Saturday, October 2, 2010

India’s Matchless Heritage

India represents one of the great civilizations of the world, with its own unique, diverse and profound culture going back many thousands of years. Notably, India has maintained the continuity of its culture perhaps better than any other civilization in the world, preserving its primary cultural and religious practices for over five thousand years. And this is going only by the preserved records in archaeology and written literature. By a proper reading of the Vedas and Purans we can get a glimpse of the primordial origins going back even before the ending of the last Ice Age.

The civilization of India has always oriented itself to the spiritual life, the liberation of spirit, as the main goal of human existence. This we see in its many great yogic, religious and philosophical traditions, and in the many yogis, sadhus, mystics and sages it has produced in every generation. Whether is is meditation, yoga asanas, mantras, chanting, ritual or prayer, we find all such higher subjects taken up in great detail, depth and comprehensiveness. Certainly, at a spiritual and yogic level, India can claim to be the great mother of world civilization. We find this same focus in ancient India, whether in figures in yoga postures on ancient Harappan Seals or great Vedic chants to the cosmic powers.

Yet the civilization of India was rich not only spiritually but also materially. It had great wealth in agriculture, textiles, gold and gems that made it a goal for traders worldwide. It was this search for the legendary wealth of India which motivated Columbus to sail towards America in the first place and which had earlier brought Roma, Greek and Babylonian traders to the region.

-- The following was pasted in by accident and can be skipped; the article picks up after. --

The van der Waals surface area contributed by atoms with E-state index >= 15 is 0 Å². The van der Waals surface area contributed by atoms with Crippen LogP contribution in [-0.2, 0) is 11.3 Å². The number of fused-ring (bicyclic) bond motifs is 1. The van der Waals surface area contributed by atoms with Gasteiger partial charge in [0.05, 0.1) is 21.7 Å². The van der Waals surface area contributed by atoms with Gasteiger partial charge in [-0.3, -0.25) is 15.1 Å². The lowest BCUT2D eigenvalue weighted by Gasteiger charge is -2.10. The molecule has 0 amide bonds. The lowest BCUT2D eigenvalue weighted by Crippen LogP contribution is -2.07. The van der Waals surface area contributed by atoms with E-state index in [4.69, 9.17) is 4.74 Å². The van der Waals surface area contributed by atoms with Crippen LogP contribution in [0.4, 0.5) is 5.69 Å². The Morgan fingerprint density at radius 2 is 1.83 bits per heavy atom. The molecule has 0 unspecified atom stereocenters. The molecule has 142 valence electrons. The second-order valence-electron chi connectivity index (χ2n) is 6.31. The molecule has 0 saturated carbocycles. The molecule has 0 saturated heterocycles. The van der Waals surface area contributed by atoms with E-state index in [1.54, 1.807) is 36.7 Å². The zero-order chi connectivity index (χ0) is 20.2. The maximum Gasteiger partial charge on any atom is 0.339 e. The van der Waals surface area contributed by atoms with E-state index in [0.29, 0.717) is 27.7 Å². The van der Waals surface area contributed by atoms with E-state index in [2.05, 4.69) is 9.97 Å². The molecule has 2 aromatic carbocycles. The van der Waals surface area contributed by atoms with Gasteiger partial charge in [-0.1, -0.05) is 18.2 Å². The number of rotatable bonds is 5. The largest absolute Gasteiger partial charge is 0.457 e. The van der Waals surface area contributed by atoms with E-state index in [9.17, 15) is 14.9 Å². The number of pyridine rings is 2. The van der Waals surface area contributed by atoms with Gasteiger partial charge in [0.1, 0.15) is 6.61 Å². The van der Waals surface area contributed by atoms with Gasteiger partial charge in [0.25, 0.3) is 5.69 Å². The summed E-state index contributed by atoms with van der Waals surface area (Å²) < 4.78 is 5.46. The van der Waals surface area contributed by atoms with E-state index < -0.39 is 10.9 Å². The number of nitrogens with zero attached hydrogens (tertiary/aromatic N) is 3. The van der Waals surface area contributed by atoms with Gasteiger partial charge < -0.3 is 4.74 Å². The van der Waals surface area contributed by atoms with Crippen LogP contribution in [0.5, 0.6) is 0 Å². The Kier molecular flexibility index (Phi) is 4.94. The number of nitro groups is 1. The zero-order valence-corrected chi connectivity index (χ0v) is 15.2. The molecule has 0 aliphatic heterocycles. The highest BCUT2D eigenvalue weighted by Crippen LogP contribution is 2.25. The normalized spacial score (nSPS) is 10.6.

According to economist Angus Maddison in The World Economy: A Millennial Perspective the region that today comprises the Indian Subcontinent held the largest share of the world's gross domestic product until the 16th century. India was the richest for over 75% of the world's counted calendar of history.

Ancient India also had a powerful warrior class and its own traditions of the martial arts. Complementary to the spiritual dharma was a kingly dharma to protect those leading the spiritual life and to maintain peace and prosperity for the entire region. (Most of the Mahabharata devotes itself to the raja Dharma or the way of kings, which forms an entire section of the Shanti Parva.) But India did not create a cult of foreign conquest. Even the king had to bow down before the ascetic and the renunciate and to retire to the forest for spiritual practices in his later years.

India today carries on this ancient spiritual and cultural heritage, which is developing anew in the modern world since India's return to its independence as a nation. India's gurus travel worldwide, with followers in every land, bringing deeper spiritual practices of yoga and meditation to all people. India's scientists are renowned world-wide for their skill and reliability. Its merchants are once more contribution to global prosperity and competing successfully in all major cities of the world.

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